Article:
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Visual Working Memory and Attentional Guidance

dc.creatorVarakin, Donald Alexander
dc.description.abstractSeveral recent papers state that working memory's contents cause attention to automatically deploy to matching objects in a display. Results of eight experiments reported here are inconsistent with this claim. In the experiments, participants were given at least one object to hold in working memory (WM) at the beginning of a trial, and a recognition test was given at the end of each trial to ensure they held the object(s) in mind. During the retention interval, two objects were simultaneously flashed on the screen followed by a response probe. One of the flashed objects matched the item in WM and the other was different. If WM's contents guide attention, then probe responses should be aided when the probe appears at the location of the item matching WM. Seven experiments demonstrated that attention does not always deploy to memory matches, and four of these demonstrated that attention deploys to the mismatch when participants report not attending to memory matches. One experiment suggests that WM's contents might guide attention to memory matches for at least the first 300 ms of maintenance. The implications of these findings for theories about WM and attention are discussed.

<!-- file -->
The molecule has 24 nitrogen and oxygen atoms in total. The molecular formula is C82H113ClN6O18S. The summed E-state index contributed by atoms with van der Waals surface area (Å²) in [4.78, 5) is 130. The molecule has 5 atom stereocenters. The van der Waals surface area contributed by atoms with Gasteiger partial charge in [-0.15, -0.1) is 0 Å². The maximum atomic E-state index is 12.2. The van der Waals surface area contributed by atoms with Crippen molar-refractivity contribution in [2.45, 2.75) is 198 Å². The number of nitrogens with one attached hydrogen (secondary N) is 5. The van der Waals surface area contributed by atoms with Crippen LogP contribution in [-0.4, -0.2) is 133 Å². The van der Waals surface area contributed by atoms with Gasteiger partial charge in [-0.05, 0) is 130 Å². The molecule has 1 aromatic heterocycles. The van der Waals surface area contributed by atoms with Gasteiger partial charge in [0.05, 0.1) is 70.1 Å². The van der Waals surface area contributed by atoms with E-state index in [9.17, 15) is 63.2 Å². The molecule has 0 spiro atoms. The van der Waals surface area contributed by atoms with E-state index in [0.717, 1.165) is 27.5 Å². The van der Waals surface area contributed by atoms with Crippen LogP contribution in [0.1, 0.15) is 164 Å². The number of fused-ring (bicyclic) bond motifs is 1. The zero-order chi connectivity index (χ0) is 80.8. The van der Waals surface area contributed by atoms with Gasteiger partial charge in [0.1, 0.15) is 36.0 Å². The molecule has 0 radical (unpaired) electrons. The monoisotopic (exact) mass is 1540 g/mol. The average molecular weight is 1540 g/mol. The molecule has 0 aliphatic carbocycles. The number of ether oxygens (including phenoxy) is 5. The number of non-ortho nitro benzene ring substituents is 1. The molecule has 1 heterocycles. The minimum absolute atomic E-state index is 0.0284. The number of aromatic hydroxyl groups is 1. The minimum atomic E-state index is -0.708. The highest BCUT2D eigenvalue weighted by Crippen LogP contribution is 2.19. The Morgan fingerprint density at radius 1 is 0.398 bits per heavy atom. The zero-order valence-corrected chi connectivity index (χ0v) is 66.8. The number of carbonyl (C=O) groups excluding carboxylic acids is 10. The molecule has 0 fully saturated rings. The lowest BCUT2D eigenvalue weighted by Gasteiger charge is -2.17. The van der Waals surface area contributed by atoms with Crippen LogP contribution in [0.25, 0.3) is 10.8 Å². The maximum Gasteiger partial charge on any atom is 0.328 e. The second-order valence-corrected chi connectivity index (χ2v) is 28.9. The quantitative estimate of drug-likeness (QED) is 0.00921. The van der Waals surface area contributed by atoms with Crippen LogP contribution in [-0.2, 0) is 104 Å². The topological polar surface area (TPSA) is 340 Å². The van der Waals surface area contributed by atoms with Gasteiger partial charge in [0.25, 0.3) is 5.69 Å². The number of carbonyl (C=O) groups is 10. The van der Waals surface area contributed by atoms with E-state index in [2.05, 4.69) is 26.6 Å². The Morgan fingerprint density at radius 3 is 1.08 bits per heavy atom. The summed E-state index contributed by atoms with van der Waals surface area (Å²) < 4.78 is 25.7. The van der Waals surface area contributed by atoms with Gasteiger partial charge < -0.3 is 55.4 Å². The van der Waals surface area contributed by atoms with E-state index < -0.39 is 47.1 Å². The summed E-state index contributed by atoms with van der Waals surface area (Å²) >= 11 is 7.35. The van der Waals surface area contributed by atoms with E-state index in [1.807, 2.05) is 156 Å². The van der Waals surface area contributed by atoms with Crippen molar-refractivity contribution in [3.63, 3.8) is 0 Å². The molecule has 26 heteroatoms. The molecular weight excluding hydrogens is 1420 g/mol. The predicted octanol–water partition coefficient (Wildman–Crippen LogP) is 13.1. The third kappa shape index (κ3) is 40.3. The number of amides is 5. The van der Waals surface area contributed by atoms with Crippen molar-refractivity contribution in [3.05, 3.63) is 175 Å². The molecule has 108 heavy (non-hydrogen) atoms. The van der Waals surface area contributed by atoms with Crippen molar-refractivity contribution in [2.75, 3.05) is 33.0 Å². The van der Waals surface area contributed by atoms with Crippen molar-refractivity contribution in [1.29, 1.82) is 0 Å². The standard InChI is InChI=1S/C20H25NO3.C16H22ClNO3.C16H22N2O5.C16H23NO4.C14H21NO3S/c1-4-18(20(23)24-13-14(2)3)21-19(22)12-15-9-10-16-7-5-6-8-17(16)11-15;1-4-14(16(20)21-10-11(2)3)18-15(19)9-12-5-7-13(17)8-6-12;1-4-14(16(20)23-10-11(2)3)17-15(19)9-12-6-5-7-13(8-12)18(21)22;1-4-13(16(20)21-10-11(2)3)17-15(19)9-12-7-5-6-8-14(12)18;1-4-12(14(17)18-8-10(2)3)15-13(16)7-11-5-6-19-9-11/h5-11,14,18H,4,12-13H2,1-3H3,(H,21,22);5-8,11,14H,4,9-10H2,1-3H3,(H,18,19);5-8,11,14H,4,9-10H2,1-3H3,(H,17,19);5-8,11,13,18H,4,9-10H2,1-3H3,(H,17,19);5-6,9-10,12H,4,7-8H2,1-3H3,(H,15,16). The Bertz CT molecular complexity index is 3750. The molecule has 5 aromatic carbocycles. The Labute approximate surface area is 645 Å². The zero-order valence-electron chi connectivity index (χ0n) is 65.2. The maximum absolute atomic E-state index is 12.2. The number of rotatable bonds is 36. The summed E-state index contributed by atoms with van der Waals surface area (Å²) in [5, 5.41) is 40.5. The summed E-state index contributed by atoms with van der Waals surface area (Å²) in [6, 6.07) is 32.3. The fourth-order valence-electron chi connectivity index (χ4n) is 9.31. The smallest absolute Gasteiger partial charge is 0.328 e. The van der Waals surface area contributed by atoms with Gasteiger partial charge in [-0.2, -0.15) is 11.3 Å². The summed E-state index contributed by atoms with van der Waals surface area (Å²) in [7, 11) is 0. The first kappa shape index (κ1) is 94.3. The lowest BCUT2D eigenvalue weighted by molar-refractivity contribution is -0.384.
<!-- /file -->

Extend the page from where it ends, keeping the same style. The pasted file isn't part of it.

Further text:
dc.subjectShort-term memory
dc.subjectvisual working memory
dc.subjectVisual perception
dc.titleVisual Working Memory and Attentional Guidance
dc.contributor.committeeMemberMegan M. Saylor
dc.contributor.committeeMemberGeorgene Troseth
dc.contributor.committeeMemberDaniel H. Ashmead
dc.type.materialtext University
dc.contributor.committeeChairDaniel T. Levin

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